Acitretin potentially effective treatment for cutaneous T-cell lymphoma
Acitretin therapy for patients with cutaneous T-cell lymphoma was well tolerated and potentially effective, according to study results.
Researchers in Atlanta conducted a retrospective chart review of 32 patients with cutaneous T-cell lymphoma (CTCL; mean age, 56 years; 56% men) treated with acitretin at a tertiary care center. Twenty-nine patients had mycosis fungoides, two had Sézary syndrome and one had unspecified CTCL. At acitretin initiation, 3% of patients were stage IA CTCL, 69%, stage IB/IIA; 16%, stage IIB; 6%, stage III; and 6%, stage IV. Six patients received acitretin, with the other 26 assigned acitretin and another CTCL therapy, most commonly nitrogen mustard among the 19 responders.
Overall response rate was 59% and occurred at a median duration of 28.1 months. Eight patients experienced stable disease, while five developed progressive CTCL. Five patients discontinued therapy because of adverse, generally mild events that included xerosis/skin peeling (22%), chelitis (13%), dyslipidemia (13%), alopecia (9%) and depression (9%).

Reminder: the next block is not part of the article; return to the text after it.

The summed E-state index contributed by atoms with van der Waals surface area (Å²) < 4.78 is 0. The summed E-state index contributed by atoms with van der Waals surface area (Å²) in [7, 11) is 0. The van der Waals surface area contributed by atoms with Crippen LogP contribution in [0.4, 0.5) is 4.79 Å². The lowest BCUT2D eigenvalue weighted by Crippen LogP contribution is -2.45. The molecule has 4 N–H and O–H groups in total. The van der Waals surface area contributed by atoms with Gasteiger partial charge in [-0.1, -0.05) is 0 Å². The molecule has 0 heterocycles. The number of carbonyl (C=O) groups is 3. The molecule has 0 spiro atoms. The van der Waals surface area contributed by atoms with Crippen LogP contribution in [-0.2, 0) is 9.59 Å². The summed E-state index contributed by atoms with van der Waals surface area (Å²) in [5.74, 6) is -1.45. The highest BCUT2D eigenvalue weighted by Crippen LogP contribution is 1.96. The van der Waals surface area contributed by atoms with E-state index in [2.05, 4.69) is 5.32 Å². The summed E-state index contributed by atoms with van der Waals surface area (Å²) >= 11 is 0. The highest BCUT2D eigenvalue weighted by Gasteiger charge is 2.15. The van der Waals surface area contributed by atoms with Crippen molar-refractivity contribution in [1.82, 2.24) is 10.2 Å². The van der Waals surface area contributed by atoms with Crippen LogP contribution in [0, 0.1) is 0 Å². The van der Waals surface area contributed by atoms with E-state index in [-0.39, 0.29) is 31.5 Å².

“The only FDA-approved systemic retinoid for the treatment of cutaneous T-cell lymphoma is oral bexarotene, which frequently induces adverse effects,” the researchers concluded. “Acitretin should be considered for treatment of patients with CTCL, either as an adjuvant to standard therapy, or in scenarios where other agents [eg, topical mechlorethamine, phototherapy, bexarotene] are not practical, not available, or not affordable.
“Whether response to acitretin is a surrogate marker of response to bexarotene has yet to be determined. Additional reports and larger studies … are needed.”
Disclosure: Researcher Sareeta R. Parker, MD, is an investigator on an Eisai-sponsored clinical trial using two different dosing schedules of bexarotene for CTCL.